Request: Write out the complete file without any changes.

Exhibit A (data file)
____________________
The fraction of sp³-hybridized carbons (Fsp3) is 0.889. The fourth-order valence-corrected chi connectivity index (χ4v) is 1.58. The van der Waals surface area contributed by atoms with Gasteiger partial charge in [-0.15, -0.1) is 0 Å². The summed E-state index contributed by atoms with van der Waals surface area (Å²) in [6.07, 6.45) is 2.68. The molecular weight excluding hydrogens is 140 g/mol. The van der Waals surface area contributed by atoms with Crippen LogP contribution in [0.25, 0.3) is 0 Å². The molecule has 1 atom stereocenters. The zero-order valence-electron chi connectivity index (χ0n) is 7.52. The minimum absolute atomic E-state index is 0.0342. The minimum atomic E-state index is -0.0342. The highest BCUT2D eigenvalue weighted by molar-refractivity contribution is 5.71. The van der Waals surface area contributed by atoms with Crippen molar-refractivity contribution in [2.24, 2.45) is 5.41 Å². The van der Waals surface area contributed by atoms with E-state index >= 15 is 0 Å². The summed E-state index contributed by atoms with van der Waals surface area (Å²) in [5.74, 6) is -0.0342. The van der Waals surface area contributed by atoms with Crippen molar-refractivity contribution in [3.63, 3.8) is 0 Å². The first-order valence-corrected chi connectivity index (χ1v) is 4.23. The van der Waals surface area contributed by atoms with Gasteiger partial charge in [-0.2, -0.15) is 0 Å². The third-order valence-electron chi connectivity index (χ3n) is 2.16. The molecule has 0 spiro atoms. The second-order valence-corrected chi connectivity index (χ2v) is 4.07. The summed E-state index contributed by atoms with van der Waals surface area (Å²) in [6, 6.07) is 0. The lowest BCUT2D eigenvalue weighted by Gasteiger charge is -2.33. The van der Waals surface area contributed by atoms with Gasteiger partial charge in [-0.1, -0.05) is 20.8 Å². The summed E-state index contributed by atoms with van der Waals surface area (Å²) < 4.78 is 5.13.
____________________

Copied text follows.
The fraction of sp³-hybridized carbons (Fsp3) is 0.889. The fourth-order valence-corrected chi connectivity index (χ4v) is 1.58. The van der Waals surface area contributed by atoms with Gasteiger partial charge in [-0.15, -0.1) is 0 Å². The summed E-state index contributed by atoms with van der Waals surface area (Å²) in [6.07, 6.45) is 2.68. The molecular weight excluding hydrogens is 140 g/mol. The van der Waals surface area contributed by atoms with Crippen LogP contribution in [0.25, 0.3) is 0 Å². The molecule has 1 atom stereocenters. The zero-order valence-electron chi connectivity index (χ0n) is 7.52. The minimum absolute atomic E-state index is 0.0342. The minimum atomic E-state index is -0.0342. The highest BCUT2D eigenvalue weighted by molar-refractivity contribution is 5.71. The van der Waals surface area contributed by atoms with Crippen molar-refractivity contribution in [2.24, 2.45) is 5.41 Å². The van der Waals surface area contributed by atoms with E-state index >= 15 is 0 Å². The summed E-state index contributed by atoms with van der Waals surface area (Å²) in [5.74, 6) is -0.0342. The van der Waals surface area contributed by atoms with Crippen molar-refractivity contribution in [3.63, 3.8) is 0 Å². The first-order valence-corrected chi connectivity index (χ1v) is 4.23. The van der Waals surface area contributed by atoms with Gasteiger partial charge in [-0.2, -0.15) is 0 Å². The third-order valence-electron chi connectivity index (χ3n) is 2.16. The molecule has 0 spiro atoms. The second-order valence-corrected chi connectivity index (χ2v) is 4.07. The summed E-state index contributed by atoms with van der Waals surface area (Å²) in [6, 6.07) is 0. The lowest BCUT2D eigenvalue weighted by Gasteiger charge is -2.33. The van der Waals surface area contributed by atoms with Gasteiger partial charge in [-0.1, -0.05) is 20.8 Å². The summed E-state index contributed by atoms with van der Waals surface area (Å²) < 4.78 is 5.13.